Following sharp declines last Friday and this Monday, the renminbi has hit the lowest level since June 2014. There are four short-term factors that caused the slide of the currency, according to Liu Hong, an economist from Bank of China.
The first is the appreciation of the US dollar.
The euro was pressured by a larger-than-expected quantitative easing program from the European Central Bank, and also the victory of the left-wing party Syriza in Greek elections last Sunday.
The steep fall of the euro pumped up the US dollar on the other side, causing the dollar index to rise above 95 points.
The Chinese currency’s weakness also reflects widespread expectations that the People’s Bank of China (PBoC) will slash interest rates and cut the reserve requirement ratio (RRR) for commercial banks amid the economic slowdown, Liu noted.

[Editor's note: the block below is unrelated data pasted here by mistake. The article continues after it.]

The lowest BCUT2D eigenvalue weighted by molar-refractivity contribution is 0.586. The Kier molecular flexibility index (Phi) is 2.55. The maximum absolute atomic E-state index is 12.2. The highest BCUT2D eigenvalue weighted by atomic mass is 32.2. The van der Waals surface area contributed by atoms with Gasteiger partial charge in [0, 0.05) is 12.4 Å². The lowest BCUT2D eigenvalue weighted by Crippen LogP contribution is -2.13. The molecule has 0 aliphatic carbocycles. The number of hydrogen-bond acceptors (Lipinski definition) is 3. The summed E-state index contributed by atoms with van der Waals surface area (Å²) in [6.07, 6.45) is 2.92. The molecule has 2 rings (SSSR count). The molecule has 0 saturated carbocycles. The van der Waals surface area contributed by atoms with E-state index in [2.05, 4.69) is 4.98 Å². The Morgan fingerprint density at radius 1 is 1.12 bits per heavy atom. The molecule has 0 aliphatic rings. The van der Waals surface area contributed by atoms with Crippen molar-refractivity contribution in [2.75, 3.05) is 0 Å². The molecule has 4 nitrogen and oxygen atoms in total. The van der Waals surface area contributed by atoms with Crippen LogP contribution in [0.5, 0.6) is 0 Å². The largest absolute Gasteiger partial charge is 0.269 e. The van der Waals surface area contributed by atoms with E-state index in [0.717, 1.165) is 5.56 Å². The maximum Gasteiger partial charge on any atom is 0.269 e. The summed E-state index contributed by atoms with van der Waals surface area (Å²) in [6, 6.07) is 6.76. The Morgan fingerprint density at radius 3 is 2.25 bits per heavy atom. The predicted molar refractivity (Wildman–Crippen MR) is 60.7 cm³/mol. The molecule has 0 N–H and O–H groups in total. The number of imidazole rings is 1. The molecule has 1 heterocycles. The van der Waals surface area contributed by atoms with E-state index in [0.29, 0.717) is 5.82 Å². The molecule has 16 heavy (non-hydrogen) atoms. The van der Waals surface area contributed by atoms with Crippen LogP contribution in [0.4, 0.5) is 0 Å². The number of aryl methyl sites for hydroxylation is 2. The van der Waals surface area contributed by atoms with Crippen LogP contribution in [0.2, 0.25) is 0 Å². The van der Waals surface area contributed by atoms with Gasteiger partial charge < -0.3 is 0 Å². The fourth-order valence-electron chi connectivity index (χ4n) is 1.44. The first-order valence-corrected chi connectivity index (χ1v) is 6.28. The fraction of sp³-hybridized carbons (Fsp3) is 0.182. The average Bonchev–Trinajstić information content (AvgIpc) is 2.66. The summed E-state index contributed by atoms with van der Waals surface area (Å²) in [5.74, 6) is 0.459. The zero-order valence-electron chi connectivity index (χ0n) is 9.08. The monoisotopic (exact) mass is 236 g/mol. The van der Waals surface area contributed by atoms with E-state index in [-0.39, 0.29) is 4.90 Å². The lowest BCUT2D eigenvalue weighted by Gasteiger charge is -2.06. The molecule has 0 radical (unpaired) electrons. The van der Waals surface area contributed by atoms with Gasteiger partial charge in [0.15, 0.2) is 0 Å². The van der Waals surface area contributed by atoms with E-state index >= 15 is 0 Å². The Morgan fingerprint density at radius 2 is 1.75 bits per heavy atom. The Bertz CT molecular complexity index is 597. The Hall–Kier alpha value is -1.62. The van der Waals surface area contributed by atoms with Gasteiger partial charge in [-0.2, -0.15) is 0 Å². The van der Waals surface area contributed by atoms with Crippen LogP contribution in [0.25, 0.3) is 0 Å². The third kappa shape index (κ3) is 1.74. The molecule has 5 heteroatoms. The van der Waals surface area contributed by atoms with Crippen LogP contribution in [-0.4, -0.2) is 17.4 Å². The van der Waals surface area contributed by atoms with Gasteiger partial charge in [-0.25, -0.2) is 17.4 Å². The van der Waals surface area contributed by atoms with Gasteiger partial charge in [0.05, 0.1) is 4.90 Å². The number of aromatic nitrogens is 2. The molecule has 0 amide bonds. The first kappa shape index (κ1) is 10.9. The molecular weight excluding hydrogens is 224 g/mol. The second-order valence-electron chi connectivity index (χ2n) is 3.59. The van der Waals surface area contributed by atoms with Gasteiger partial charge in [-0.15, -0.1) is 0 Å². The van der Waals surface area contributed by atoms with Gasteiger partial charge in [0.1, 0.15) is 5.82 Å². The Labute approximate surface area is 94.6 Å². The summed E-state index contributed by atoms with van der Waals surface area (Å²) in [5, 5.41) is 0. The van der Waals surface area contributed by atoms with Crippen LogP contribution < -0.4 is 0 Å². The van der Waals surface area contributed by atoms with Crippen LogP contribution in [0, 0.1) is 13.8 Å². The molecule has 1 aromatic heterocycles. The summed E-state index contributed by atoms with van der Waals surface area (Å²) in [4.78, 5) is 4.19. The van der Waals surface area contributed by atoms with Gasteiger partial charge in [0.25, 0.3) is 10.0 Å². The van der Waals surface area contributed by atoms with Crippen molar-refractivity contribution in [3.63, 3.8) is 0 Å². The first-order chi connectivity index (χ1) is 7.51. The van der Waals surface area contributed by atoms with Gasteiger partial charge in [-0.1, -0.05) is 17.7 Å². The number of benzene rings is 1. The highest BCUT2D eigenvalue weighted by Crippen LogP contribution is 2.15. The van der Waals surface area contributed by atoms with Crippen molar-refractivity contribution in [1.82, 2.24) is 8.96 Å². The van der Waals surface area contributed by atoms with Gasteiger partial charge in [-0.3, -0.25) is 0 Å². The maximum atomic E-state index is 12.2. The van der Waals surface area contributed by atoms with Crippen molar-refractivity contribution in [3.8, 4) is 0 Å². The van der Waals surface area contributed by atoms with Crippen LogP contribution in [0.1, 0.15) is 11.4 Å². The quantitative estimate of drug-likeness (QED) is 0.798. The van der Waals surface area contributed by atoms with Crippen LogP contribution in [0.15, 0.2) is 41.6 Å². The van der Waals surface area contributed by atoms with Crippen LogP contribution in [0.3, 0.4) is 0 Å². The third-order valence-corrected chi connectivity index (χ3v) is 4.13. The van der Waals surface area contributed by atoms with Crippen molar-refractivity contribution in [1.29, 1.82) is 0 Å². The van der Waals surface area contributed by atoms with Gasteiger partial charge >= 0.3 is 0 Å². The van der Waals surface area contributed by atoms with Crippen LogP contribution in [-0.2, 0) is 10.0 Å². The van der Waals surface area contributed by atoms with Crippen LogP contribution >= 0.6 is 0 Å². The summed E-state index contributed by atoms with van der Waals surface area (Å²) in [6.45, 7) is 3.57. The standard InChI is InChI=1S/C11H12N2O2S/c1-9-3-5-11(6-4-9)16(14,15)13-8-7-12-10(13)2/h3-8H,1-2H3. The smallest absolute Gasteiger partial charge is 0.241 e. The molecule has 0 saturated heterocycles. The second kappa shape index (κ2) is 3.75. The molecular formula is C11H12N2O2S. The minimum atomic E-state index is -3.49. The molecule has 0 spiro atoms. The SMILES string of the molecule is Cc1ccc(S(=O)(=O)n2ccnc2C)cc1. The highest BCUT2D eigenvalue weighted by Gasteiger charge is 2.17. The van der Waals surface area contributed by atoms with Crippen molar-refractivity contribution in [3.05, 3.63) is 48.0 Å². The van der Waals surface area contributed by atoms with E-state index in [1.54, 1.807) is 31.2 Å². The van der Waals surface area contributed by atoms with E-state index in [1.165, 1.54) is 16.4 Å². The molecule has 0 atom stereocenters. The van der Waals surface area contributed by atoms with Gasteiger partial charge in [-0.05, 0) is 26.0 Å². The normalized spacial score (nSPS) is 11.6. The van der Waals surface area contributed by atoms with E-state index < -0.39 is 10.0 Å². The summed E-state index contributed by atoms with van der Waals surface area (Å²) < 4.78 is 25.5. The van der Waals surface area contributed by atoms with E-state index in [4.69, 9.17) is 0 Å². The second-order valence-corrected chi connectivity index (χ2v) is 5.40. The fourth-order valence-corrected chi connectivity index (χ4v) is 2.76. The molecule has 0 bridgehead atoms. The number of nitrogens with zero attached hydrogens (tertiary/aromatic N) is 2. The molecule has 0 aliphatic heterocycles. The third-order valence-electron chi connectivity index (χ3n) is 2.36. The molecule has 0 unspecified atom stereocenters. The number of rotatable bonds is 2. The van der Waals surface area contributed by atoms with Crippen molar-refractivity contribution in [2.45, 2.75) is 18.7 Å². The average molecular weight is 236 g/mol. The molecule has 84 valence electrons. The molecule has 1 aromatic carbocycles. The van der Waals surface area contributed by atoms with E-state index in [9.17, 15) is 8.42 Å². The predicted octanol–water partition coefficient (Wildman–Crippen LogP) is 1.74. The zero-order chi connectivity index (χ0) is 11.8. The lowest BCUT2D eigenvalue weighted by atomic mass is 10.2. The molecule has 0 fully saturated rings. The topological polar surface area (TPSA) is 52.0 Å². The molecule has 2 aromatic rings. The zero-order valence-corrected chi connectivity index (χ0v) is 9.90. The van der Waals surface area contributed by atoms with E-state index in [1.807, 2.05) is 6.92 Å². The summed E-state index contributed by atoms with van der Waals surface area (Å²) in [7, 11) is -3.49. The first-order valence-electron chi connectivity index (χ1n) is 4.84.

Though the central bank may not ease right away on concern that lower rates may further push more funds into the stock market and lead to excessive speculation, it is seen just a matter of time before it will take some action.
Unwinding of carry-trade is another factor behind the fall of the renminbi.
It is believed that some institutional investors and hedge funds had borrowed Japanese yen at a cost of less than 0.25 percent to buy higher-return renminbi investment products to pocket a yield difference of as high as three percentage points.
However, the recent drop of the Chinese currency is posing a risk to such carry-trades, and investors are therefore closing the positions. Related sales of renminbi pushed down the currency.
Finally, the PBoC is showing greater tolerance for renminbi fluctuation. That also explains why the currency is deviating more from the central rate.
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